This method relies on estimation but the margin of acceptable error is sufficiently large for it not to be an issue. If my estimate is off by a metre, shooting something 100 metres away, it isn’t going to make a critical difference.

Using a Tripod

Whenever I use a long lens in landscape photography, I also use a tripod. Even at 1/1000 of a second, the slightest vibration can make an image less sharp than it should be and with long lenses shooting distant objects the effect of any movement in the lens is magnified massively.

I use a Feisol CT 3442 tripod with no centre column. Centre Columns introduce movement, for the benefit of height. The Feisol tripod extends to 1.5 metres, not including the levelling base and the panoramic head that I use. As I am around 1.8 metres tall, I can use this tripod without bending, which saves my back!


I took several different compositions – one in landscape orientation and others shifting the focal point to different points in the frame. I do this to give myself choice in post processing. I’ve learned that on the day I may get carried away with the image I think is right, only to find it’s not as good as I thought when I get back to the computer. On this occasion I got it right.


The processing of this picture was actually very simple. The natural curve on the shadow made the background look like a planet. Deepening that shadow using the Tone Curve emphasised the point about scale that I was trying to make. This gorge is nearly a mile deep, the sense of scale in real life is incredible and that was the story I tried to tell.

I warmed up the rocks and cooled down the shadows using the Color Grading Panel in Adobe Lightroom. Saturated Kiersten’s jacket and altered the hue to make it stand out more using the HSL Tools.

Other Views including Sotres to Tielve

Cares Gorge

Abandoned Finca

On my hikes, I’m constantly amazed at the ruined buildings, built so far from human contact. I understand many of them started life as shepherd’s shelters, but this one, perched on the edge of a drop of several hundred feet seems more ambitious.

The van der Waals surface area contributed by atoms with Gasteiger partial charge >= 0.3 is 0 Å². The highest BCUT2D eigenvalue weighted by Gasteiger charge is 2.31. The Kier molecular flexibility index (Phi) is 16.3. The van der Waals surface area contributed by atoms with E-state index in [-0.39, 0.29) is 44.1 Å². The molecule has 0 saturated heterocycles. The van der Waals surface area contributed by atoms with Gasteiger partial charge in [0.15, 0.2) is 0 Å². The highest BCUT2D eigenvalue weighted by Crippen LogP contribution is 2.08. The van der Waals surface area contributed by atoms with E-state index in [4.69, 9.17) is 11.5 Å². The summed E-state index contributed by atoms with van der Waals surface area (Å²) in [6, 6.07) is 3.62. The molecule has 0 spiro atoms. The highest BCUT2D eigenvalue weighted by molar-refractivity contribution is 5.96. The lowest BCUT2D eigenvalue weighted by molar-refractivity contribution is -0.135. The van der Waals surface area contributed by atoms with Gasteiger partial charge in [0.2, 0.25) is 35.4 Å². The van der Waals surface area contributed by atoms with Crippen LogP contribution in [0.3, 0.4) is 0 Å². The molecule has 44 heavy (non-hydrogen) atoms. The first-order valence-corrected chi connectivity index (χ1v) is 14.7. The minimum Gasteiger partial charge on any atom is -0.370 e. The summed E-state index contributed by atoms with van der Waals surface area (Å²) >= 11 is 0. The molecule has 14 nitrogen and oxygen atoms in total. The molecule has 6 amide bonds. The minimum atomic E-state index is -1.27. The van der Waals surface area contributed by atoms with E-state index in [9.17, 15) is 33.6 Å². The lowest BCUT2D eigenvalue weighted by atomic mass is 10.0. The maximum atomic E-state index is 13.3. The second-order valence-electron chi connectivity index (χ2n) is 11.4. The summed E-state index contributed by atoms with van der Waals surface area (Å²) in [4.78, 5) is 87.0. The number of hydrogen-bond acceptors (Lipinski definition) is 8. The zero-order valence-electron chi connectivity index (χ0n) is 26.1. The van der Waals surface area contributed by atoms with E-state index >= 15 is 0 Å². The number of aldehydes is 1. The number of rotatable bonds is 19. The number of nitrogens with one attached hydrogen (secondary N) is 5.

What a place to live for a writer or artist, but how gruelling would that have been for a farmer? the effort taken to build this homestead must have been immense.

Sotres to Tielve

On the second day, we found our planned route was closed, so we improvised, walking from Sotres to Tielve through much greener pastures.

These villages have a strong Alpine feel being surrounded by meadows and greenery.

Landscape Photography in Spain – The Picos de Europa

I have to say the Picos de Europa trip is well worth doing for any landscape photographer looking at Spain for inspiration.. There are many other routes to follow in the Picos and I will be returning. Coming from the blasted south at the end of summer I was surprised to find so much greenery, the landscape is softer apart from the mountains which almost defy description.

In 2024 I will be running photography workshops in Andalucia focusing on the Alpujarras and Sierra Nevada. I plan to publish details as they are finalised, but if you sign up for my mailing list below, you’ll get regular updates on the workshops as they become live and other exclusive content related to my Introduction to Landscape Photography Course which will be live next month.